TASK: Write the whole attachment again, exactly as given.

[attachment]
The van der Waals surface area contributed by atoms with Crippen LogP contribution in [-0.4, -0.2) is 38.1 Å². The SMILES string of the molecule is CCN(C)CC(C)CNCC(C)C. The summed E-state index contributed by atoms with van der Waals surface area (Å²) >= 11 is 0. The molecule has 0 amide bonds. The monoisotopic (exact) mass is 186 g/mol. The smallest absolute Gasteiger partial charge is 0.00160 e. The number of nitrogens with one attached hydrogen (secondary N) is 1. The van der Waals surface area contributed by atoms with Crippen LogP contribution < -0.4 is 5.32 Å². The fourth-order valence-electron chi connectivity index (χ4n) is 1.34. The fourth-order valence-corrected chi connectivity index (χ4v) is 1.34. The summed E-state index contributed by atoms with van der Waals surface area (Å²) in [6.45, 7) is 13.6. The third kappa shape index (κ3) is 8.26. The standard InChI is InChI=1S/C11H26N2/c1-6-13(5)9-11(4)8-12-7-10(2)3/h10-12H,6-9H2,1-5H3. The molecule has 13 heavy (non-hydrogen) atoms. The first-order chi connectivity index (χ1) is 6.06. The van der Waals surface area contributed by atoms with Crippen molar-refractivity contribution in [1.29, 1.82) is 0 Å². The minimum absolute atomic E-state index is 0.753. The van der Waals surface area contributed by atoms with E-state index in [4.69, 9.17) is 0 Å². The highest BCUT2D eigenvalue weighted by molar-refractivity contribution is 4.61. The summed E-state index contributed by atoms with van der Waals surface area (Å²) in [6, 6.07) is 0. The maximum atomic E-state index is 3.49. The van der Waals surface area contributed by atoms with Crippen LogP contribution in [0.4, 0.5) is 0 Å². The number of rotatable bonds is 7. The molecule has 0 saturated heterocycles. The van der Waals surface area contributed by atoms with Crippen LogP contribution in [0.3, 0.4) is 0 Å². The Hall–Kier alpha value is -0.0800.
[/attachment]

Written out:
The van der Waals surface area contributed by atoms with Crippen LogP contribution in [-0.4, -0.2) is 38.1 Å². The SMILES string of the molecule is CCN(C)CC(C)CNCC(C)C. The summed E-state index contributed by atoms with van der Waals surface area (Å²) >= 11 is 0. The molecule has 0 amide bonds. The monoisotopic (exact) mass is 186 g/mol. The smallest absolute Gasteiger partial charge is 0.00160 e. The number of nitrogens with one attached hydrogen (secondary N) is 1. The van der Waals surface area contributed by atoms with Crippen LogP contribution < -0.4 is 5.32 Å². The fourth-order valence-electron chi connectivity index (χ4n) is 1.34. The fourth-order valence-corrected chi connectivity index (χ4v) is 1.34. The summed E-state index contributed by atoms with van der Waals surface area (Å²) in [6.45, 7) is 13.6. The third kappa shape index (κ3) is 8.26. The standard InChI is InChI=1S/C11H26N2/c1-6-13(5)9-11(4)8-12-7-10(2)3/h10-12H,6-9H2,1-5H3. The molecule has 13 heavy (non-hydrogen) atoms. The first-order chi connectivity index (χ1) is 6.06. The van der Waals surface area contributed by atoms with Crippen molar-refractivity contribution in [1.29, 1.82) is 0 Å². The minimum absolute atomic E-state index is 0.753. The van der Waals surface area contributed by atoms with E-state index in [4.69, 9.17) is 0 Å². The highest BCUT2D eigenvalue weighted by molar-refractivity contribution is 4.61. The summed E-state index contributed by atoms with van der Waals surface area (Å²) in [6, 6.07) is 0. The maximum atomic E-state index is 3.49. The van der Waals surface area contributed by atoms with Crippen LogP contribution in [0.4, 0.5) is 0 Å². The number of rotatable bonds is 7. The molecule has 0 saturated heterocycles. The van der Waals surface area contributed by atoms with Crippen LogP contribution in [0.3, 0.4) is 0 Å². The Hall–Kier alpha value is -0.0800.